|Letter: February 10, 2015 - Grenada's D-Day|
|Published on August 14, 2014||
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June 6, 1944, the day allied forces landed on Normandy, was referred to as D-Day. It was the largest seaborne invasion, which began with the invasion of German occupied Western Europe and led to the restoration of the French Republic and the subsequent victory of the allied forces over the German military.
The allied military action against the German army was code named Operation Neptune. Thousands of soldiers on both sides of the conflict lost their lives in the conflict. Despite the loss of so many lives the cause was more than worth it, as democracy triumphed over tyranny and dictatorship.
February 10, 2015, is D-Day when Grenadians may vote in a referendum to reform the island's constitution. World War Two restored the French Republic by military action. Keith Mitchell and his NNP administration are attempting to make Grenada a republic through popular vote. Sixty-seven percent of all the total votes cast is required to change the island's constitution.
The slogan of the French Republic was Liberte, Egalite and Fraternite'; the English translation being Liberty, Equality and Brotherhood. What will be the slogan if Grenada becomes a republic after the February 10 referendum?
It has been proposed that Grenada will become a republic with a president and prime minister. The NNP administration is hoping that the president will be of the executive nature with wide ranging powers instead of a ceremonial one in the mold of a governor general. Many questions remained unanswered. First and foremost is there a need to have a prime minister and executive president in a small developing state with a population of approximately 100,000 people?
Secondly, what additional social, political and economic benefits would this bring to the country?
Thirdly, how would this executive president be elected? Would the president be chosen by the parliamentarians or through a popular ballot similar to what was done in Turkey where for the first time the president was elected by the people?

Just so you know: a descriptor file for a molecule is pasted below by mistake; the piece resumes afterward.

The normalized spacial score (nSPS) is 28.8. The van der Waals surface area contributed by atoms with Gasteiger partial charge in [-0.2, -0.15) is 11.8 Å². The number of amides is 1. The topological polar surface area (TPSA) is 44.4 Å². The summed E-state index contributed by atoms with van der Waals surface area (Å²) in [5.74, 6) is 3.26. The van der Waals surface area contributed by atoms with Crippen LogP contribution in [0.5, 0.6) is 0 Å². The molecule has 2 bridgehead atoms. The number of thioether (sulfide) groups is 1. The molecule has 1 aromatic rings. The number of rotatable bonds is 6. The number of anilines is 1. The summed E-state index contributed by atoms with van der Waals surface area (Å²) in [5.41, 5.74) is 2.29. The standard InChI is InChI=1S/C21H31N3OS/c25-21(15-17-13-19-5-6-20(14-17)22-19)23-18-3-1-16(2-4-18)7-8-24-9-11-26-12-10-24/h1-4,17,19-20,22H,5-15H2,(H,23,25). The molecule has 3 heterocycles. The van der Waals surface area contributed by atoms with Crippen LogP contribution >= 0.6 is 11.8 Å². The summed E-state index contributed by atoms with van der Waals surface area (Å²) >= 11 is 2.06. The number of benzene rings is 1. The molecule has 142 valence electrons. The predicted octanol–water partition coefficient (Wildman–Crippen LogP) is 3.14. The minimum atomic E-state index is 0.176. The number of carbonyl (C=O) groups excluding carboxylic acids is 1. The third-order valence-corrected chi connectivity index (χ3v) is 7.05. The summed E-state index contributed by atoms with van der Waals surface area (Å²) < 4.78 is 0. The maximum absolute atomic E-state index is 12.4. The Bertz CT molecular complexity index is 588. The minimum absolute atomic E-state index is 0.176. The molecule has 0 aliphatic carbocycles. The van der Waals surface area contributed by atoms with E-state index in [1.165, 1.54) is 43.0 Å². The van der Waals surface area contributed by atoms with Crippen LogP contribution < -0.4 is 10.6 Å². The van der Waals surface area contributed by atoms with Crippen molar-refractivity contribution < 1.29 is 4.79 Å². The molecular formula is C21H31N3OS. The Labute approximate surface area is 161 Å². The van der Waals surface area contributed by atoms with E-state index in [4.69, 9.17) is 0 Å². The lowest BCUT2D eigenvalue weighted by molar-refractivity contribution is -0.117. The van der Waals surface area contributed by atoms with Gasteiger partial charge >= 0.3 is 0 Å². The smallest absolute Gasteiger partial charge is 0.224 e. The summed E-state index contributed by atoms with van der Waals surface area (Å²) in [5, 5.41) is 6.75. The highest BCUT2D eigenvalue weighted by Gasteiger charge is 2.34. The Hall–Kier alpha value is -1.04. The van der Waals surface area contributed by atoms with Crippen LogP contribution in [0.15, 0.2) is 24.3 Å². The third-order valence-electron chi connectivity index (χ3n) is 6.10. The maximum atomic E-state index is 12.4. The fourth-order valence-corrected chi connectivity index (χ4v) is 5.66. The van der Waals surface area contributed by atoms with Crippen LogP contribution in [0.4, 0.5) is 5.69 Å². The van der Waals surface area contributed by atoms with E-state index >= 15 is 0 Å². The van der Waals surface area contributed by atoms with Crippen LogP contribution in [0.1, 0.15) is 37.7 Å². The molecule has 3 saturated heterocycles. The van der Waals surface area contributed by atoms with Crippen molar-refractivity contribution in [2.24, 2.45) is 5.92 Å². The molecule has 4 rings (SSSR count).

Fourthly, would the president be elected for life or will there be term limits? Who would the president be accountable to?
These questions have not be been answered by the powers that be and the electorate remains at a loss as to what the details are.
Constitution reform is the new buzz word in the Caribbean. Currently the parliament in the republic of Trinidad and Tobago is debating a number of constitutional reform issues proposed by the Kamla-led administration. One of the principal issues is that of term limits for the prime minister. The president of Trinidad and Tobago is of a ceremonial nature who serves for life and it seems under this process the status quo will remain.
Constitutional reform should be done in the context of improving the standard of living of the people, strengthening the democratic institutions, promoting democracy and the rule of law, strengthening the independence of the judiciary. Given the alleged breaches of the Grenadian constitution by the NNP administration, can anyone trust this administration to spearhead constitutional reforms?
Prime Minister Mitchell violated the Grenadian constitution for many years, serving in the nation’s parliament as a citizen of a foreign power. To date he has not returned a single cent of the wages he earned during that period to the national treasury. This anomaly needs to be corrected before Grenadians can vote in any referendum for constitutional change.
It just doesn’t make any sense whatsoever to give additional powers to any politician who has violated the nation’s constitution. This will amount to a mockery of the entire reform process.
No one, including the chairman of the constitutional reform committee Dr Francis Alexis, has explained to the people the rationale behind Grenada becoming a republic. The only reason I have heard is that Grenada is an independent sovereign state and as such all vestiges of its colonial past should be eradicated. That to me isn't a strong argument for making such a constitutional change.